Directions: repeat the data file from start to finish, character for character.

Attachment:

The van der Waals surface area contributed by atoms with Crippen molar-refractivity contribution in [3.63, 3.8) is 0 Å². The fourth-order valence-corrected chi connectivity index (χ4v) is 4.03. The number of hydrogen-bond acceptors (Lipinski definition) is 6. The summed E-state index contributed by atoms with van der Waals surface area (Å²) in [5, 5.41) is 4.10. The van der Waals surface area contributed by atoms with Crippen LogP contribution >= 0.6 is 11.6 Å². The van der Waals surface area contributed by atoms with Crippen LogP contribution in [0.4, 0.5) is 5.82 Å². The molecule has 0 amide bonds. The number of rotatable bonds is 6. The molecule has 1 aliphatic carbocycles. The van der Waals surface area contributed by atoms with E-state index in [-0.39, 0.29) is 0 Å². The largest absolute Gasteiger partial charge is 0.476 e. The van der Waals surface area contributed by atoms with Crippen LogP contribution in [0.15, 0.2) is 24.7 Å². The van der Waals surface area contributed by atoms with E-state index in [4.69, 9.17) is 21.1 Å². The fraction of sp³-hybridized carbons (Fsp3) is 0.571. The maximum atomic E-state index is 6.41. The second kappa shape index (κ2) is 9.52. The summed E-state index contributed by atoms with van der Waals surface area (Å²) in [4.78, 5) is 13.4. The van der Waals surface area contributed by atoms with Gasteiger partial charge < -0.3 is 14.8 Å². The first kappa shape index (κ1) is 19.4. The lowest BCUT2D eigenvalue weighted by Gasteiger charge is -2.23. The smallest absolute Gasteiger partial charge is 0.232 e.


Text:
The van der Waals surface area contributed by atoms with Crippen molar-refractivity contribution in [3.63, 3.8) is 0 Å². The fourth-order valence-corrected chi connectivity index (χ4v) is 4.03. The number of hydrogen-bond acceptors (Lipinski definition) is 6. The summed E-state index contributed by atoms with van der Waals surface area (Å²) in [5, 5.41) is 4.10. The van der Waals surface area contributed by atoms with Crippen LogP contribution >= 0.6 is 11.6 Å². The van der Waals surface area contributed by atoms with Crippen LogP contribution in [0.4, 0.5) is 5.82 Å². The molecule has 0 amide bonds. The number of rotatable bonds is 6. The molecule has 1 aliphatic carbocycles. The van der Waals surface area contributed by atoms with E-state index in [-0.39, 0.29) is 0 Å². The largest absolute Gasteiger partial charge is 0.476 e. The van der Waals surface area contributed by atoms with Crippen LogP contribution in [0.15, 0.2) is 24.7 Å². The van der Waals surface area contributed by atoms with E-state index in [4.69, 9.17) is 21.1 Å². The fraction of sp³-hybridized carbons (Fsp3) is 0.571. The maximum atomic E-state index is 6.41. The second kappa shape index (κ2) is 9.52. The summed E-state index contributed by atoms with van der Waals surface area (Å²) in [4.78, 5) is 13.4. The van der Waals surface area contributed by atoms with Gasteiger partial charge < -0.3 is 14.8 Å². The first kappa shape index (κ1) is 19.4. The lowest BCUT2D eigenvalue weighted by Gasteiger charge is -2.23. The smallest absolute Gasteiger partial charge is 0.232 e.